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How To Diagnose Chronic Fatigue Syndrome

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Updated: June 16, 2006

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Since there is not a specific lab test that reliably identifies chronic fatigue syndrome, and because CFS closely resembles other illnesses (e.g., mononucleosis, fibromyalgia, Lyme disease, multiple sclerosis), the first diagnostic step usually involves a series of tests that will help the physician rule out other illnesses. Once other disorders have been excluded, the next step is to evaluate the patient according to the Center for Disease Control’s (CDC) following diagnostic criteria.
Difficulty: N/A
Time Required: Because other illnesses must first be excluded, getting a diagnosis can take several months.

Here's How:

  1. The patient must have severe chronic fatigue of six months or longer duration with other known medical conditions excluded by clinical diagnosis.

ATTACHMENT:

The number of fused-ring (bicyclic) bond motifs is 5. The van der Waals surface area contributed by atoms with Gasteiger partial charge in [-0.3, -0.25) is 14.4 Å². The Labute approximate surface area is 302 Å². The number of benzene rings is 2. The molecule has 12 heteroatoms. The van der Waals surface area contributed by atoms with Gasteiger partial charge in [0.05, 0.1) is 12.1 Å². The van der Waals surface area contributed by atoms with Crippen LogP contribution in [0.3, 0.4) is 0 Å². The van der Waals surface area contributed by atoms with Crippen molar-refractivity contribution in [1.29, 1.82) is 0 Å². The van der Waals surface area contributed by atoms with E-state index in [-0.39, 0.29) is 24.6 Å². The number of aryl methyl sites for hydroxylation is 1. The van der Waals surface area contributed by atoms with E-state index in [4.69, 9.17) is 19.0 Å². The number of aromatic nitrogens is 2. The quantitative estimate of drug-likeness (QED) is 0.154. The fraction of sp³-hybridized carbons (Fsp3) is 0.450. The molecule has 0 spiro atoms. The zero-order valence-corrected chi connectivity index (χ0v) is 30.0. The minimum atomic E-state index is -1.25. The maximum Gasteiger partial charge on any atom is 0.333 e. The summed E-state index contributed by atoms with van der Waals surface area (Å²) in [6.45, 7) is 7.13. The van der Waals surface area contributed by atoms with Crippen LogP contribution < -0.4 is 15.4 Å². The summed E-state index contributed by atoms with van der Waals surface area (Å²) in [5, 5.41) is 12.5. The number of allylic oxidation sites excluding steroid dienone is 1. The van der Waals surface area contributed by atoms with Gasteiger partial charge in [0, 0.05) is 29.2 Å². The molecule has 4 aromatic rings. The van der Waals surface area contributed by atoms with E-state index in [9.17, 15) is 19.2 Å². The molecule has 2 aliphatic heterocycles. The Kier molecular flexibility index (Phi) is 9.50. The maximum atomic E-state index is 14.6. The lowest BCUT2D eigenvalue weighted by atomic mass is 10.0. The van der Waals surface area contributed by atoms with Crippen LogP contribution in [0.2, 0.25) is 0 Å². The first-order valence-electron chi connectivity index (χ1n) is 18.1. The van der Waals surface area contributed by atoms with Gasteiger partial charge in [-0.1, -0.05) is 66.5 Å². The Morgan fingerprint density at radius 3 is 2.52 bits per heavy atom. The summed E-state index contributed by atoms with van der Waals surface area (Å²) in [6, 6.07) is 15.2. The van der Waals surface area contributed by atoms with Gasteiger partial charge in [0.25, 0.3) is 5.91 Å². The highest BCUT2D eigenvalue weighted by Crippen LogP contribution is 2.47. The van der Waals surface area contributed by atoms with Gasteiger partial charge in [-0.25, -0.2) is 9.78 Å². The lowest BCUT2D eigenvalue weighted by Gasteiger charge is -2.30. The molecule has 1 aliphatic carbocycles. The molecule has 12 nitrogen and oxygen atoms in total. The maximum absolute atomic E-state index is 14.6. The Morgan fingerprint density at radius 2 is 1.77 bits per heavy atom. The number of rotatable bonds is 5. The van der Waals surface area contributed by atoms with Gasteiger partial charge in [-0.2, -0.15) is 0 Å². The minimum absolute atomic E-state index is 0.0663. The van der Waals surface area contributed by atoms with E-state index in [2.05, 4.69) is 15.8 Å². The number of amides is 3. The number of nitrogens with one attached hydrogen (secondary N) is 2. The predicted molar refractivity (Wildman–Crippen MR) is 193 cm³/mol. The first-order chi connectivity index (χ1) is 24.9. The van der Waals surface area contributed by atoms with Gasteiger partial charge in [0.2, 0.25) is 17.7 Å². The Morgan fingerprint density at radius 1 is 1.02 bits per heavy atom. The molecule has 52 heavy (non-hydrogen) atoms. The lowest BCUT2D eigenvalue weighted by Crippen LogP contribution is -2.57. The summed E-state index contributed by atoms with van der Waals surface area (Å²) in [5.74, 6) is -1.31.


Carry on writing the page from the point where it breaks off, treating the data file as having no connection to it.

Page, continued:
2. The patient must concurrently have four or more of the following symptoms:
      • Substantial impairment in short-term memory or concentration
      • Sore throat
      • Tender lymph nodes
      • Muscle pain
      • Multi-joint pain without swelling or redness
      • Headaches of a new type, pattern or severity
      • Unrefreshing sleep
      • Post-exertional malaise (deep fatigue and exhaustion following physical exertion) lasting more than 24 hours

Tips:

  1. The symptoms must have persisted or recurred during six or more consecutive months of illness and must not have predated the fatigue.

    Source: Chronic Fatigue Syndrome MayoClinic.com, 2005

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